For the first time since 1970, thousands of devoted athletes -- many of whom have spent months training -- won't be crossing the finish line of one of the most famous road races in the world, all thanks to Hurricane Sandy.
Despite Mayor Michael Bloomberg and New York Road Runners President Mary Wittenberg's insistence that the New York City marathon would go on in the wake of the superstorm that devastated the Northeast earlier this week, the NYRR and city leaders changed their tune Friday evening, and have decided to cancel the iconic event.
"The Marathon has been an integral part of New York City's life for 40 years and is an event tens of thousands of New Yorkers participate in and millions more watch," Bloomberg said in a statement (via The New York Times). "While holding the race would not require diverting resources from the recovery effort, it is clear that it has become the source of controversy and division."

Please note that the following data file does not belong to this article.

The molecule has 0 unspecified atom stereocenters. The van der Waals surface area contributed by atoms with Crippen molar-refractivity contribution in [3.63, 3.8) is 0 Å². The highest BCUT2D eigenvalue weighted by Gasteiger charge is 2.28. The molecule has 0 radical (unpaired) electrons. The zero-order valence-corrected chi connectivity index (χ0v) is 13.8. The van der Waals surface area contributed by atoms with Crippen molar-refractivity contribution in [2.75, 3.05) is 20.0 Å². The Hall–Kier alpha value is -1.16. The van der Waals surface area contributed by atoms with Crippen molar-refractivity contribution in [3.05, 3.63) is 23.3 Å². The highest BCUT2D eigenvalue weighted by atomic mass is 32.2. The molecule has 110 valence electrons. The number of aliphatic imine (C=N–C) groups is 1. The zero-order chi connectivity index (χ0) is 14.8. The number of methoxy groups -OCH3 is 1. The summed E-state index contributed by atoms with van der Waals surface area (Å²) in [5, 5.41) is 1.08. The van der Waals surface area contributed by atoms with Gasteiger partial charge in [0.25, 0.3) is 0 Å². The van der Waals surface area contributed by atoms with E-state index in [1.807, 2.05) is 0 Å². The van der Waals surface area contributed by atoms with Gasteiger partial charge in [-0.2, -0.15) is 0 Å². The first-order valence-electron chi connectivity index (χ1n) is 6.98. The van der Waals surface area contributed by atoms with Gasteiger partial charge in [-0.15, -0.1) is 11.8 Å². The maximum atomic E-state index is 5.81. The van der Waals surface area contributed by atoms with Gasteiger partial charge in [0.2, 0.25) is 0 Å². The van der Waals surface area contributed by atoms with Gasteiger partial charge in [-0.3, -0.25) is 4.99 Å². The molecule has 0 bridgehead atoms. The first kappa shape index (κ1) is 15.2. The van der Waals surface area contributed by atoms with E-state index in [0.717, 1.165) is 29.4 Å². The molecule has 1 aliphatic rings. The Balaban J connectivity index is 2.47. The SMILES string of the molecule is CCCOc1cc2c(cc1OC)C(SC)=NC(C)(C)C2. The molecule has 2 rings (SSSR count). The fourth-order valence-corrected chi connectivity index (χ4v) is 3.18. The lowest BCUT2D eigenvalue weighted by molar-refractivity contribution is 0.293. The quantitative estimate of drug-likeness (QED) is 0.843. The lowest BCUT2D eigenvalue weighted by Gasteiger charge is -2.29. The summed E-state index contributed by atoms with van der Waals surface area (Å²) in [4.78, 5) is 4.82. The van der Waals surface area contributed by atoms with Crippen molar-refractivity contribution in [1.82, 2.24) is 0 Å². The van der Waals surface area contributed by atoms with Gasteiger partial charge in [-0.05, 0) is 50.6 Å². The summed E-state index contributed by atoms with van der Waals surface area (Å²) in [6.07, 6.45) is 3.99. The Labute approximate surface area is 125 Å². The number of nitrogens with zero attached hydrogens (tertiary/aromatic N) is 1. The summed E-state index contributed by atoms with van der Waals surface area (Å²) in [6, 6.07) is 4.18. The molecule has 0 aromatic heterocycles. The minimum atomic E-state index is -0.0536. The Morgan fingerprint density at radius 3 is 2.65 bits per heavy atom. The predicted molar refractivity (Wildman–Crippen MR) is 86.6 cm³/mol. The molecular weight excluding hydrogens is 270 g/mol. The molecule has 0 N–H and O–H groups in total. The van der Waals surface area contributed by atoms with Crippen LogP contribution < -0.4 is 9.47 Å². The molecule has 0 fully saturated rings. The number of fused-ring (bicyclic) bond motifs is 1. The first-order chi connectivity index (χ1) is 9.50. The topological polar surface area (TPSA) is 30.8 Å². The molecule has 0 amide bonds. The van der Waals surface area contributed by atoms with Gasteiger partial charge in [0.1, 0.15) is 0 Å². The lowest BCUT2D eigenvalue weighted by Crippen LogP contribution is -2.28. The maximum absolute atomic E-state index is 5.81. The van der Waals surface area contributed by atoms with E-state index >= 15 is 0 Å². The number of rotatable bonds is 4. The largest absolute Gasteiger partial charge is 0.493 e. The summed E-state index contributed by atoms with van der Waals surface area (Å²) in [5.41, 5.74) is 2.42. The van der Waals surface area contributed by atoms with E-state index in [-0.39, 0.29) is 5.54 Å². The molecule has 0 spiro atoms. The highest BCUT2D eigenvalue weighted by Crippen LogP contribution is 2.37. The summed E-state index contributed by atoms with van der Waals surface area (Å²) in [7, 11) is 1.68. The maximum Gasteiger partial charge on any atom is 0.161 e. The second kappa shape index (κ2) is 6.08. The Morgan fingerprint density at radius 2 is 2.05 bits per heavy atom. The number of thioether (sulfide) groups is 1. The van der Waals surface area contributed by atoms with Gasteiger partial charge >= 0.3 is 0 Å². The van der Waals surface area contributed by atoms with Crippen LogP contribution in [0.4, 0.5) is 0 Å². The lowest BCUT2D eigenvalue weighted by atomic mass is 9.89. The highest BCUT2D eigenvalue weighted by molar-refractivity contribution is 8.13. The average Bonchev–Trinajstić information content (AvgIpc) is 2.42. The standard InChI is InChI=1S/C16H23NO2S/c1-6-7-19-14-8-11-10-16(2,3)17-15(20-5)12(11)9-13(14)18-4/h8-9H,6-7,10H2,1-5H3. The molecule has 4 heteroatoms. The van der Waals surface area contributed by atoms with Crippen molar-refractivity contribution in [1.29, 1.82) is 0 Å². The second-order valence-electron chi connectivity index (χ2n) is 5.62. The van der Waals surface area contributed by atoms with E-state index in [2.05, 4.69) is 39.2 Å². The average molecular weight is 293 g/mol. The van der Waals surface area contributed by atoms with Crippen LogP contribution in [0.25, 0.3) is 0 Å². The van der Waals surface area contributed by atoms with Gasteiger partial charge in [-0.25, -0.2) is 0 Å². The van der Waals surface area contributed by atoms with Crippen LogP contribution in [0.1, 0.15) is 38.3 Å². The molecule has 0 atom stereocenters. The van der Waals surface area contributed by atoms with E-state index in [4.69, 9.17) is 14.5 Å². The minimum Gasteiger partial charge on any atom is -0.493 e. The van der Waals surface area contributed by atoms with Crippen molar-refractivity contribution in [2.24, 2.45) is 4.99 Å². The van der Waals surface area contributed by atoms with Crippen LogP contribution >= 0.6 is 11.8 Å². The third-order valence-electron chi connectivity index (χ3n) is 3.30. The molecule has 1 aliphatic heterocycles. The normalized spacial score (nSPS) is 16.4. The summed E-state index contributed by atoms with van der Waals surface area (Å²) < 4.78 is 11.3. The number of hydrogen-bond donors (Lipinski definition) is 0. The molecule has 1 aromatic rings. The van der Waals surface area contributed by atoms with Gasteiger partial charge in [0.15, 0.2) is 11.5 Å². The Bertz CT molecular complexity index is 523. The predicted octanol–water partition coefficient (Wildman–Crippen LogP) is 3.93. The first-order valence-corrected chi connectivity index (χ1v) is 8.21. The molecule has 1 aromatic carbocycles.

Added the Mayor, "The marathon has always brought our city together and inspired us with stories of courage and determination. We would not want a cloud to hang over the race or its participants, and so we have decided to cancel it. We cannot allow a controversy over an athletic event -- even one as meaningful as this -- to distract away from all the critically important work that is being done to recover from the storm and get our city back on track."
Almost 50,000 people had signed up to participate in Sunday's event, whose 26.2 mile course takes runners through all five New York City boroughs.